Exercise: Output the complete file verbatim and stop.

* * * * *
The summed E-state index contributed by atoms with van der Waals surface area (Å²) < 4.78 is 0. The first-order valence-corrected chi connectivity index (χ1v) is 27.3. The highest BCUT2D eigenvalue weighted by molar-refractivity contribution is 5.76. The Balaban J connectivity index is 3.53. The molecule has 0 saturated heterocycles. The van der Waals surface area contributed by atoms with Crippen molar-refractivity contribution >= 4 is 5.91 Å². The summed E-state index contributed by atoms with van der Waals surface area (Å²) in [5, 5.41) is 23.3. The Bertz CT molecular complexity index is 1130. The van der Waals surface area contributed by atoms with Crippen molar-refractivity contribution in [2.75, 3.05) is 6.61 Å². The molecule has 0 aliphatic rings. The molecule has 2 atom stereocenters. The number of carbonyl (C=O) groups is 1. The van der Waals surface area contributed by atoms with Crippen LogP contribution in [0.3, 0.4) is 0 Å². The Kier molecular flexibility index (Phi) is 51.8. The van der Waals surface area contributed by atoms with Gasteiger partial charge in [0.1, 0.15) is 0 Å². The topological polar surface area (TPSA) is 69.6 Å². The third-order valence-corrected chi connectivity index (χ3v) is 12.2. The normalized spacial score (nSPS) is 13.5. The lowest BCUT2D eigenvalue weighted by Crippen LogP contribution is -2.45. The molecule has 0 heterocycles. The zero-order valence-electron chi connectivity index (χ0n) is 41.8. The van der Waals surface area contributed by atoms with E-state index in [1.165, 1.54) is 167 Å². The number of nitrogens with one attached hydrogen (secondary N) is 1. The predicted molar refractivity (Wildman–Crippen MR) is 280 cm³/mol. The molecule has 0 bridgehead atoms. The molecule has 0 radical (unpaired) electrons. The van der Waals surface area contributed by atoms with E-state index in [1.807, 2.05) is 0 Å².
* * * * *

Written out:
The summed E-state index contributed by atoms with van der Waals surface area (Å²) < 4.78 is 0. The first-order valence-corrected chi connectivity index (χ1v) is 27.3. The highest BCUT2D eigenvalue weighted by molar-refractivity contribution is 5.76. The Balaban J connectivity index is 3.53. The molecule has 0 saturated heterocycles. The van der Waals surface area contributed by atoms with Crippen molar-refractivity contribution >= 4 is 5.91 Å². The summed E-state index contributed by atoms with van der Waals surface area (Å²) in [5, 5.41) is 23.3. The Bertz CT molecular complexity index is 1130. The van der Waals surface area contributed by atoms with Crippen molar-refractivity contribution in [2.75, 3.05) is 6.61 Å². The molecule has 0 aliphatic rings. The molecule has 2 atom stereocenters. The number of carbonyl (C=O) groups is 1. The van der Waals surface area contributed by atoms with Crippen LogP contribution in [0.3, 0.4) is 0 Å². The Kier molecular flexibility index (Phi) is 51.8. The van der Waals surface area contributed by atoms with Gasteiger partial charge in [0.1, 0.15) is 0 Å². The topological polar surface area (TPSA) is 69.6 Å². The third-order valence-corrected chi connectivity index (χ3v) is 12.2. The normalized spacial score (nSPS) is 13.5. The lowest BCUT2D eigenvalue weighted by Crippen LogP contribution is -2.45. The molecule has 0 heterocycles. The zero-order valence-electron chi connectivity index (χ0n) is 41.8. The van der Waals surface area contributed by atoms with E-state index in [1.165, 1.54) is 167 Å². The number of nitrogens with one attached hydrogen (secondary N) is 1. The predicted molar refractivity (Wildman–Crippen MR) is 280 cm³/mol. The molecule has 0 bridgehead atoms. The molecule has 0 radical (unpaired) electrons. The van der Waals surface area contributed by atoms with E-state index in [1.807, 2.05) is 0 Å².